The Myth of the Non-Refundable Deposit – Law for Photographers

As I pace around my studio, I raise my Alien Bee an inch. I smooth the grey backdrop for the hundredth time. I pluck a stray fiber from my antique settee and I look at my watch: 2:20 pm.

My boudoir client is 20 minutes late. I have called her. I’ve texted. I’ve emailed and finally even resorted to sending a Facebook message. No response.

It is Saturday. My husband skipped his soccer game to stay with the kids. My schedule is clear for the next three hours. I got here early to set up. I cleaned, spruced, stressed and got excited.

My hair and makeup artist is standing in the corner tapping her foot and texting her boyfriend about how bored she is. I look at her and shrug an apology.

At 2:45, I give up and let my makeup artist go (with full payment for her time of course).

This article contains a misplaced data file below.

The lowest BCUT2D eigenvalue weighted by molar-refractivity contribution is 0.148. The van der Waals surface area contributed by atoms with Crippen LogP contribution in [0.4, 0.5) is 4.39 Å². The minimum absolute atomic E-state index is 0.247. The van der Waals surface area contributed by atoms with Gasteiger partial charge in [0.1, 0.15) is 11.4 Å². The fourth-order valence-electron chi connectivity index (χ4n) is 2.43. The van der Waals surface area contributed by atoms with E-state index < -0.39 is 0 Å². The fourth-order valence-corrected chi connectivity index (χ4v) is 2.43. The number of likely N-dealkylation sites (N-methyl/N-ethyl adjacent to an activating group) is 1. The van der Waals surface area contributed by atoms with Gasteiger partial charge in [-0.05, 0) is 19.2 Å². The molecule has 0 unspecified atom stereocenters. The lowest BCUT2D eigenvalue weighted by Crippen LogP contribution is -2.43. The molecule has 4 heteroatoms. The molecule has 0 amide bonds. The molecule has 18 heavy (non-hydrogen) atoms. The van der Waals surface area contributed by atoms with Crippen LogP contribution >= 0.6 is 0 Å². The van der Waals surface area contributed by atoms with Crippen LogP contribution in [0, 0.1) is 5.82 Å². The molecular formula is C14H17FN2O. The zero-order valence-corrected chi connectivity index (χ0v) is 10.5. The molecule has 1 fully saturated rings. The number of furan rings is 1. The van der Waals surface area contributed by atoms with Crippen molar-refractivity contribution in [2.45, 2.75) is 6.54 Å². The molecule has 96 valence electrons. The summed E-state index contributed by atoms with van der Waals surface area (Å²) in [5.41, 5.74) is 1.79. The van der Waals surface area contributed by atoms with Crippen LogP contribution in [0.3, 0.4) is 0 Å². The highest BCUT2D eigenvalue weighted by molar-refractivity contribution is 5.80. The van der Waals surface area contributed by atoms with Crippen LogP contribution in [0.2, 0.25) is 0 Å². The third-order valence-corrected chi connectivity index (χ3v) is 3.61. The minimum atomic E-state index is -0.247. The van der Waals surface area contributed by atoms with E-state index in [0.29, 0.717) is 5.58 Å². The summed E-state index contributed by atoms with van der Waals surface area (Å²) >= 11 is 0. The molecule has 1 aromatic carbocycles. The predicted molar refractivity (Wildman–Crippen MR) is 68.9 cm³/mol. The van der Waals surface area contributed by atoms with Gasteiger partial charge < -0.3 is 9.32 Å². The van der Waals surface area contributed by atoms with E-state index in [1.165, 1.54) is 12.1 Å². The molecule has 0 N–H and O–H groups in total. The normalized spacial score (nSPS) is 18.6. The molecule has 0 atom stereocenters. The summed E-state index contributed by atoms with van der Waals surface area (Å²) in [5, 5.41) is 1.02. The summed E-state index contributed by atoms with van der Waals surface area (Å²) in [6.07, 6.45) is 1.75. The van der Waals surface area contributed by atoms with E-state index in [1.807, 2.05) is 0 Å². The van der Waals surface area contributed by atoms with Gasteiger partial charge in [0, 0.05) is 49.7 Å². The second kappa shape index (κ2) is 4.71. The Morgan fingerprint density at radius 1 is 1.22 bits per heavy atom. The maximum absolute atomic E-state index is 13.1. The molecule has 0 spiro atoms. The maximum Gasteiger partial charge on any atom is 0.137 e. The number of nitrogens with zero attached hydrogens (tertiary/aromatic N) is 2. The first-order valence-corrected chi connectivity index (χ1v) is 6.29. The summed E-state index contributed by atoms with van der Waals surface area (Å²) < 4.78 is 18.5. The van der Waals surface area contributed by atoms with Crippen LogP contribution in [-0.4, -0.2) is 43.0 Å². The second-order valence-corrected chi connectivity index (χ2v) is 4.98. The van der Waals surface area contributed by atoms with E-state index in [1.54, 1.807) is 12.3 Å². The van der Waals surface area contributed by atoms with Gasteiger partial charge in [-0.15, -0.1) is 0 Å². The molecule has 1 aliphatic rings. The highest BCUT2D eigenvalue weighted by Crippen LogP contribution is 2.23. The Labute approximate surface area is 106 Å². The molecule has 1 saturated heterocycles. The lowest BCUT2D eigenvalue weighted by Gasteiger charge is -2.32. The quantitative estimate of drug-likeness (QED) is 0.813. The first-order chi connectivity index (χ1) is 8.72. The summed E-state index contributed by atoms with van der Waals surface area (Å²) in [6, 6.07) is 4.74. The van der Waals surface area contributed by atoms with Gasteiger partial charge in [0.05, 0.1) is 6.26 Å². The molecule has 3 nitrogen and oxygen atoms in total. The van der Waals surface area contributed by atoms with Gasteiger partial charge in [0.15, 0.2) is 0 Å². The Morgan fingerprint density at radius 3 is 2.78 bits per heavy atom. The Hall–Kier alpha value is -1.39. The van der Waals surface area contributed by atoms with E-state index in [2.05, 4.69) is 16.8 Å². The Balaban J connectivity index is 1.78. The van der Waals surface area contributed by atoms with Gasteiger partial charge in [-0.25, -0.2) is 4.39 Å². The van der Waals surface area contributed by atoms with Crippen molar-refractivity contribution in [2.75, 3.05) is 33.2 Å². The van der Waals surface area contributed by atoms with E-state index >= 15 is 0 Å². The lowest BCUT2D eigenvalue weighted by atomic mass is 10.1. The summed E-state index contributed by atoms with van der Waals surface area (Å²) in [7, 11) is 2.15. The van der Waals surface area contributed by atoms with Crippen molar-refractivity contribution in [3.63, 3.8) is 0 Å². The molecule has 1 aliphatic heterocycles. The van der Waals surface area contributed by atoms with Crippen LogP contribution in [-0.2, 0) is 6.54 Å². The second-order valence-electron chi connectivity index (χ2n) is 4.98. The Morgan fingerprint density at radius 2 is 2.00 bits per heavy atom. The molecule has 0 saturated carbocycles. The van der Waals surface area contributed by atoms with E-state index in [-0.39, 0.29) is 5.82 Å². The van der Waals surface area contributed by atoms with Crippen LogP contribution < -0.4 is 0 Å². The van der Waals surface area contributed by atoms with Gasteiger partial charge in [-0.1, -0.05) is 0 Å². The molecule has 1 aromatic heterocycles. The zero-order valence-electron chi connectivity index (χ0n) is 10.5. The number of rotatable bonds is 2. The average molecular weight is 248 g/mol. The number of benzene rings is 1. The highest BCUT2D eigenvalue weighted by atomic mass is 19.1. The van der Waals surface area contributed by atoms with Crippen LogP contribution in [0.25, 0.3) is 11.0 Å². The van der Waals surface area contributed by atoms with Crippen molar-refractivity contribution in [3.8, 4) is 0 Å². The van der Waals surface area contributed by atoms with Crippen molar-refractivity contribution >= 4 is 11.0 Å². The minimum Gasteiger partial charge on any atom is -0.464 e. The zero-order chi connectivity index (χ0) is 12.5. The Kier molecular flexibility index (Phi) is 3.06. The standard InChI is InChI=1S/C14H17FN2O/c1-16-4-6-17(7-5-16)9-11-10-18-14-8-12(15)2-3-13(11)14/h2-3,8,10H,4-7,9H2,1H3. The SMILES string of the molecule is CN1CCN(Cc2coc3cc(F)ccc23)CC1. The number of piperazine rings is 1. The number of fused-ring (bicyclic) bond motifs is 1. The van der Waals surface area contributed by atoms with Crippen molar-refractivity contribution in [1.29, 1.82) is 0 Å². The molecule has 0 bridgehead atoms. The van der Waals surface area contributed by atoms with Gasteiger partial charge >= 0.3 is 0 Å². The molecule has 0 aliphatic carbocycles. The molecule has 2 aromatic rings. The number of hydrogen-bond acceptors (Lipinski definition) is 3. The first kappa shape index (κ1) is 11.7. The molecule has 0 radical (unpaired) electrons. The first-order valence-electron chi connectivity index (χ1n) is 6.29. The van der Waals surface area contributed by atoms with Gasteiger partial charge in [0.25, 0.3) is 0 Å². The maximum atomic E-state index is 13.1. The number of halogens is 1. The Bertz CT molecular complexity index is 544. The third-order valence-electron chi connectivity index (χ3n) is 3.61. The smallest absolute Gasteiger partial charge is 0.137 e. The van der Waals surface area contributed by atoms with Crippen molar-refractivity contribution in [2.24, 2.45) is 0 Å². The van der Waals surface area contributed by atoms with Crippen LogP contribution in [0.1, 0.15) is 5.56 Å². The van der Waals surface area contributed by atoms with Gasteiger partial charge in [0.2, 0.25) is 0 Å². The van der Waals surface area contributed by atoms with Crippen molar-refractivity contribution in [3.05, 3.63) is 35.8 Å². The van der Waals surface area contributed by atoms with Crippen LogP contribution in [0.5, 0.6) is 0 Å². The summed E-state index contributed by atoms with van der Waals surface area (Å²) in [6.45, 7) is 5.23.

I can keep her non-refundable deposit, right?

My client paid me $400 as a deposit, which I plan to keep as forfeited money. I look at my client contract to be sure I covered this. Here is what it says:

“Deposit. Client shall pay Photographer an amount equal to $400 as a non-refundable deposit. Such amount shall be applied toward the purchase of a boudoir package.”

Okay, so I clearly said “non-refundable.” I should be good to go, right? I’m feeling a little insecure about the contract’s lack of specificity, so I do some legal research. What I find makes me nervous.

 Payment for a service is not earned until the service is performed

It seems that courts deciding whether deposits are refundable have found that payments intended to cover advance fees paid for the performance of a service are not actually “earned” until the service is performed.

In other words, even if you take a retainer, the money is not yours until you do the work.

Uh oh. My contract says that the $400 is to be applied toward a package, which includes processing the images and preparing an album—none of which I have done and won’t be doing. But it also says the deposit is non-refundable. So now what?